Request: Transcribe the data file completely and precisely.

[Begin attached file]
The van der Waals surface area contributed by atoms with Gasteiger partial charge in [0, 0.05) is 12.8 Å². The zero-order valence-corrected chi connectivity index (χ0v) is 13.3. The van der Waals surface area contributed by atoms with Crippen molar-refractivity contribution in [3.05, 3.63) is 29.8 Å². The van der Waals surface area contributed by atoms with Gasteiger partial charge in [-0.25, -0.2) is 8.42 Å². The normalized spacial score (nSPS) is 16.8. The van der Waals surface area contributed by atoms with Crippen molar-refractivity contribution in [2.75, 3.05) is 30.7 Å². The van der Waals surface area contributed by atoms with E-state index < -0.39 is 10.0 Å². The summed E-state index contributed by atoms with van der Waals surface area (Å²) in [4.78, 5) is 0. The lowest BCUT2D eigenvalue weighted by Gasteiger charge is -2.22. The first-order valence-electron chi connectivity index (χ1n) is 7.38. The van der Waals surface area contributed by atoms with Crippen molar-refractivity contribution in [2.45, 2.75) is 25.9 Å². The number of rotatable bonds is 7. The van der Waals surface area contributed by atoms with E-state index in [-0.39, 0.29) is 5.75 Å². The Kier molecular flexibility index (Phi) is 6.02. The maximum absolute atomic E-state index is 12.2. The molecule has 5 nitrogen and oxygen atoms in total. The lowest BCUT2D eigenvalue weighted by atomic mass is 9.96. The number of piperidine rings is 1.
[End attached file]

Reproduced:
The van der Waals surface area contributed by atoms with Gasteiger partial charge in [0, 0.05) is 12.8 Å². The zero-order valence-corrected chi connectivity index (χ0v) is 13.3. The van der Waals surface area contributed by atoms with Crippen molar-refractivity contribution in [3.05, 3.63) is 29.8 Å². The van der Waals surface area contributed by atoms with Gasteiger partial charge in [-0.25, -0.2) is 8.42 Å². The normalized spacial score (nSPS) is 16.8. The van der Waals surface area contributed by atoms with Crippen molar-refractivity contribution in [2.75, 3.05) is 30.7 Å². The van der Waals surface area contributed by atoms with E-state index < -0.39 is 10.0 Å². The summed E-state index contributed by atoms with van der Waals surface area (Å²) in [4.78, 5) is 0. The lowest BCUT2D eigenvalue weighted by Gasteiger charge is -2.22. The first-order valence-electron chi connectivity index (χ1n) is 7.38. The van der Waals surface area contributed by atoms with Crippen molar-refractivity contribution in [2.45, 2.75) is 25.9 Å². The number of rotatable bonds is 7. The van der Waals surface area contributed by atoms with E-state index in [-0.39, 0.29) is 5.75 Å². The Kier molecular flexibility index (Phi) is 6.02. The maximum absolute atomic E-state index is 12.2. The molecule has 5 nitrogen and oxygen atoms in total. The lowest BCUT2D eigenvalue weighted by atomic mass is 9.96. The number of piperidine rings is 1.